30th September 2021
By Roland Sebestyén
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The former chair of the government’s race disparity unit’s advisory group called the drug laws “racist” and called for a change in approach as the current status quo cause “high levels of mental health harm” among black people.

The Guardian reports that Simon Woolley, who was appointed by Theresa May to chair the above-mentioned group, said the infamous Misuse of Drugs Act 1971 had failed, and it’s been used as a “tool of systematic racism.”

According to Lord Woolley, a crossbench peer, black people are more likely to be stopped and searched for suspected drug possession and are more likely to be arrested, charged and imprisoned because of the current legislation.

He said: “It creates anxiety, stress and alienation that contribute to the high levels of mental health harm experienced across our black communities.

“For decades, politicians from all sides have either turned a blind eye to drug policy failures or weaponised the debate to score cheap political points.

“This has led to half a century of stagnation, which has landed with force on our black communities, driving up needless criminalisation and undermining relationships with the police.”

Lord Woolley calls for a review of the Misuse of Drugs Act 1971, as he said the UK had failed its people.

Decriminalisation, he added, may be a solution.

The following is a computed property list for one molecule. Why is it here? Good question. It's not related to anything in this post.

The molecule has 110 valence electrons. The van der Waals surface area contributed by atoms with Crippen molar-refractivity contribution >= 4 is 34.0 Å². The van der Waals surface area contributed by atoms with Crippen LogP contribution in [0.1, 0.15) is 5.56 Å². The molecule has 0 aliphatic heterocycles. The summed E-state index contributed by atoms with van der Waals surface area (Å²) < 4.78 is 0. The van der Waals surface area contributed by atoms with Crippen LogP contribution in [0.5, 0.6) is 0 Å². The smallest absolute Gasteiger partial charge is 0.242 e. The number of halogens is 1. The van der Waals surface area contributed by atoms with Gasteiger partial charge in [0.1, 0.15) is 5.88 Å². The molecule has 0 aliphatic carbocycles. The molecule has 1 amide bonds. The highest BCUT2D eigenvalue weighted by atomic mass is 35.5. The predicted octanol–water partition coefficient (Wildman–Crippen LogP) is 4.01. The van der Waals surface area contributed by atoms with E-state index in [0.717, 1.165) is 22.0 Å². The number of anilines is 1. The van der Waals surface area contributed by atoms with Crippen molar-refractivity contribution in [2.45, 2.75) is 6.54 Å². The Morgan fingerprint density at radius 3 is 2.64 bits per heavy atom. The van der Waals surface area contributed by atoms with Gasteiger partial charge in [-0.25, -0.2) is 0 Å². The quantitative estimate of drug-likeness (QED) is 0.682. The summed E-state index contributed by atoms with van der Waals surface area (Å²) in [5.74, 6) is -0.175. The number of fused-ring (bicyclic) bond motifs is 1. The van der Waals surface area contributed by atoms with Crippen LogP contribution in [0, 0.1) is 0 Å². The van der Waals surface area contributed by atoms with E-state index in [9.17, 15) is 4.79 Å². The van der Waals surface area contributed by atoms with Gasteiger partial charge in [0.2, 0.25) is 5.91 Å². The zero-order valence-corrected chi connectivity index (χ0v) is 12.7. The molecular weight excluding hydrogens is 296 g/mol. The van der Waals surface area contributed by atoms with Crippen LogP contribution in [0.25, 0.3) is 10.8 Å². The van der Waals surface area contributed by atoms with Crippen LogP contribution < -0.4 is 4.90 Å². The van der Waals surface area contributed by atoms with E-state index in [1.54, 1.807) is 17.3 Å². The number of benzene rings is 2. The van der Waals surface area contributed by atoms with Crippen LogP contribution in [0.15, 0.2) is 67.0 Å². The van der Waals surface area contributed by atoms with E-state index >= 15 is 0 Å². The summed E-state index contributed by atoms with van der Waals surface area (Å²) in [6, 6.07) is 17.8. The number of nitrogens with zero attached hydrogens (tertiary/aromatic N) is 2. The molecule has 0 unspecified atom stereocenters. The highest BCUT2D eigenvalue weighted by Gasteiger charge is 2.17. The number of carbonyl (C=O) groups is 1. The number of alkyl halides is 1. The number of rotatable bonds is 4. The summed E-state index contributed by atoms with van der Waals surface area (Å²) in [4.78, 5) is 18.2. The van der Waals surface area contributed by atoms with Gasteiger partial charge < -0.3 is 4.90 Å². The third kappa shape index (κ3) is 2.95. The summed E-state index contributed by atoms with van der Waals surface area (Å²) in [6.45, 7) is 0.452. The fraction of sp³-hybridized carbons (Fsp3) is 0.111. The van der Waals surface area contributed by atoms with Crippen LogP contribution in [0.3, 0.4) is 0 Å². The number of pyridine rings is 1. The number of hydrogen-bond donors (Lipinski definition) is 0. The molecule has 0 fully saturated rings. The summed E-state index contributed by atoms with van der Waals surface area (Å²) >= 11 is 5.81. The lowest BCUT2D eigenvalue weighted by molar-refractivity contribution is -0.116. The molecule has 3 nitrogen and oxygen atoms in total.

He said: “Such a review should provide a comprehensive, independent assessment of the effects of the Misuse of Drugs Act and its fitness for purpose 50 years on.

“It must also consider in detail the options for alternative approaches, including the growing body of evidence indicating benefit in both decriminalisation of people who take drugs and legal regulation of non-medical drug supplies worldwide.”

There is growing support for ending drug prohibition in the UK. Activists and campaigners are lobbying the government relentlessly to have, at least, cannabis decriminalised in the near future.

The most recent news is that cannabis advocates want to make London join Zurich and run recreational cannabis pilot programmes starting 2022. Also, separately, Scotland has now effectively decriminalised Class A drug possession.

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